The halfway done point has always been symbolically important to me. It seems to help to know that whatever is left is less than what has already been completed. That was just as true here as I headed back. I knew my pace would slow some going up hills, but I did my best to take advantage of any downs and push the pace when I could.

Just before the five mile mark, I made a deal with myself that I would slow up a little too avoid blowing up. I was right on the edge of sustainability and though there was only a mile left, a lot can happen in that space. My easier pace did not last long. I wanted to be done more than I wanted to ease up. After about a quarter mile or so, really involuntarily, I picked up the pace. I could faintly hear the PA and the emcee calling finishers and my watch told me there was just a short distance left. I pushed really hard through those last three-quarters of a mile doing most of it in the mid 7:00/mile range and finishing strong.


video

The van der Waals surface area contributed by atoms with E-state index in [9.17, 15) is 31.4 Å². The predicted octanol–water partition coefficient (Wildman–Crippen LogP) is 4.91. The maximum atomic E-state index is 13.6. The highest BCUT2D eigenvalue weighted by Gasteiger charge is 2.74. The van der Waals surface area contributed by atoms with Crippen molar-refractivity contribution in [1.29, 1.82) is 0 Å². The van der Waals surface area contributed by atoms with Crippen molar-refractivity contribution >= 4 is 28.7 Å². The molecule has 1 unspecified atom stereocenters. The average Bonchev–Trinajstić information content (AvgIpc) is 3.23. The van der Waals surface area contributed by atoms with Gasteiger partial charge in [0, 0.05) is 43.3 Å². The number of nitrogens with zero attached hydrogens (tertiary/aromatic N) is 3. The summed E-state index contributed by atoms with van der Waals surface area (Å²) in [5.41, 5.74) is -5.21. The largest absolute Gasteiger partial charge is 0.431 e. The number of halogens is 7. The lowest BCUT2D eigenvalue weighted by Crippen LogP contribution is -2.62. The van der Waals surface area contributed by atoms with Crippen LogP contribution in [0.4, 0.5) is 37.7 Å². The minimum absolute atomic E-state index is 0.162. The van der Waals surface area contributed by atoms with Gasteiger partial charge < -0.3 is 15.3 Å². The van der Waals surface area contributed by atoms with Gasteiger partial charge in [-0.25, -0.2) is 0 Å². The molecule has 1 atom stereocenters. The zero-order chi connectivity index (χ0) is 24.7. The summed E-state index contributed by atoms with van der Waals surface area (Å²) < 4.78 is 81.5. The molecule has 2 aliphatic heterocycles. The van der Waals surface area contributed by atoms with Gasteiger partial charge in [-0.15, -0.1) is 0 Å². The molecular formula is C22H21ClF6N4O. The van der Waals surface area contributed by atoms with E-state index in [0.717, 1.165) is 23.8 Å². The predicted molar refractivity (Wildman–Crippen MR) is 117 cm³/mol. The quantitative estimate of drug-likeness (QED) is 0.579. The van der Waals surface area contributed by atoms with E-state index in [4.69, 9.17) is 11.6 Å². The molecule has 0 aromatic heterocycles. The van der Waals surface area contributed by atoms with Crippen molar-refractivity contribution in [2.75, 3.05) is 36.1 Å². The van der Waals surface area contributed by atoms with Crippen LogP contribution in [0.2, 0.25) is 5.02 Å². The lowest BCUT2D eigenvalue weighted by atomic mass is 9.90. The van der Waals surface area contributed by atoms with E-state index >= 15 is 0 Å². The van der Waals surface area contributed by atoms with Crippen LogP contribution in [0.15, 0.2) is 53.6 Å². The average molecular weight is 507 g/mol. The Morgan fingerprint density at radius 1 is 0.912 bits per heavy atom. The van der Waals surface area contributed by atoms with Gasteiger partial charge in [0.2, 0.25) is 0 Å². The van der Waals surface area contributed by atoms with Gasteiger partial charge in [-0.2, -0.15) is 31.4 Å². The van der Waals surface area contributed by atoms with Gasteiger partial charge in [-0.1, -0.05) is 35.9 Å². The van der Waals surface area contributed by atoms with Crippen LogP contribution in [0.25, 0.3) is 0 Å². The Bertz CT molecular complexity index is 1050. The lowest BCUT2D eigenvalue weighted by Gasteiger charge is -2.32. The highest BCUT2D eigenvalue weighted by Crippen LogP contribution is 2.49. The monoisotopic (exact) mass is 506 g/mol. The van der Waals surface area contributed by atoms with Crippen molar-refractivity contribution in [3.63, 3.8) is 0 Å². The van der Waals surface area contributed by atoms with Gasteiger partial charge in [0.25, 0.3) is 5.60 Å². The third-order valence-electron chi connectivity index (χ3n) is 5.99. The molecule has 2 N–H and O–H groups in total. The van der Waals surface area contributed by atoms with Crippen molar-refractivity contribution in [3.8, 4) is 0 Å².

My Time:  49:39
Official Time:  49:38

My Overall Time: 2:38:03
Official Overall Time: 2:54:00

Take away the flat tire and my guess is that I would have been closer to a 2:34:00 time. I still would have missed the podium by about five minutes in that case so in the broader sense this one didn’t really cost me anything. Truthfully, I would rather that the flat happen here than at Harvest Moon in three weeks.
That race now becomes my main focus. I’ll be using some of my performance in Steamboat to help guide that race plan and, of course, will be having a detailed discussion about it with my coach.
For now, it’s back to training and being ready to kick butt at my last race of the season.

Thanks for reading!

Wednesday, August 13, 2014

Steamboat Triathlon Race Plan

 

In keeping with the tradition I started for this year’s Summer Open Sprint, I am again publishing my race plan. Like any plan, it will probably change a lot between now and the time I cross the finish line.

 

PRE-RACE

 

This is an out-of-town race so that means being extra careful when packing. I have a couple of laminated sheets with all of my packing needs. I complete them with a china marker so that they can be erased and re-used for the next race. I’ll be sure to be very slow and deliberate as I pack and check-off items.